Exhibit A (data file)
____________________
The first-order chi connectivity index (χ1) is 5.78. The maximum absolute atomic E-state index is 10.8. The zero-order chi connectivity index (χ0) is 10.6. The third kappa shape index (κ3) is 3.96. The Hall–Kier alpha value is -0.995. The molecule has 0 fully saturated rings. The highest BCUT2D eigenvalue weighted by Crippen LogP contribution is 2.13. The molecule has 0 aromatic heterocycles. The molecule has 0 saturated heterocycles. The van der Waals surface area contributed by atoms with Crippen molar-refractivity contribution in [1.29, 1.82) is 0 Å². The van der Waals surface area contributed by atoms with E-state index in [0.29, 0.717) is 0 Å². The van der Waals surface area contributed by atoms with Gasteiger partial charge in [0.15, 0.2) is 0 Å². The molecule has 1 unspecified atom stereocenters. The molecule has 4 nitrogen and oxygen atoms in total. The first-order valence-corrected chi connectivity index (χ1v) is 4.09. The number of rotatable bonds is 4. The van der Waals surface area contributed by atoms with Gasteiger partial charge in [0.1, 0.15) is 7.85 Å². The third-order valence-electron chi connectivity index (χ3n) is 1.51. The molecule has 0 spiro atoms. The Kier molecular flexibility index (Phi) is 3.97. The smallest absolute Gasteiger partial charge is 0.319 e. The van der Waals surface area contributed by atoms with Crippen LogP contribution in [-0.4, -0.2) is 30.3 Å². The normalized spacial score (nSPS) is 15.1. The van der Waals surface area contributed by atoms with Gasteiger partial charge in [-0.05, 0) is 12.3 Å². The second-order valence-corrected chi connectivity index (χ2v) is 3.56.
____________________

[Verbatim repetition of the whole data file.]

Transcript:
The first-order chi connectivity index (χ1) is 5.78. The maximum absolute atomic E-state index is 10.8. The zero-order chi connectivity index (χ0) is 10.6. The third kappa shape index (κ3) is 3.96. The Hall–Kier alpha value is -0.995. The molecule has 0 fully saturated rings. The highest BCUT2D eigenvalue weighted by Crippen LogP contribution is 2.13. The molecule has 0 aromatic heterocycles. The molecule has 0 saturated heterocycles. The van der Waals surface area contributed by atoms with Crippen molar-refractivity contribution in [1.29, 1.82) is 0 Å². The van der Waals surface area contributed by atoms with E-state index in [0.29, 0.717) is 0 Å². The van der Waals surface area contributed by atoms with Gasteiger partial charge in [0.15, 0.2) is 0 Å². The molecule has 1 unspecified atom stereocenters. The molecule has 4 nitrogen and oxygen atoms in total. The first-order valence-corrected chi connectivity index (χ1v) is 4.09. The number of rotatable bonds is 4. The van der Waals surface area contributed by atoms with Gasteiger partial charge in [0.1, 0.15) is 7.85 Å². The third-order valence-electron chi connectivity index (χ3n) is 1.51. The molecule has 0 spiro atoms. The Kier molecular flexibility index (Phi) is 3.97. The smallest absolute Gasteiger partial charge is 0.319 e. The van der Waals surface area contributed by atoms with Crippen LogP contribution in [-0.4, -0.2) is 30.3 Å². The normalized spacial score (nSPS) is 15.1. The van der Waals surface area contributed by atoms with Gasteiger partial charge in [-0.05, 0) is 12.3 Å². The second-order valence-corrected chi connectivity index (χ2v) is 3.56.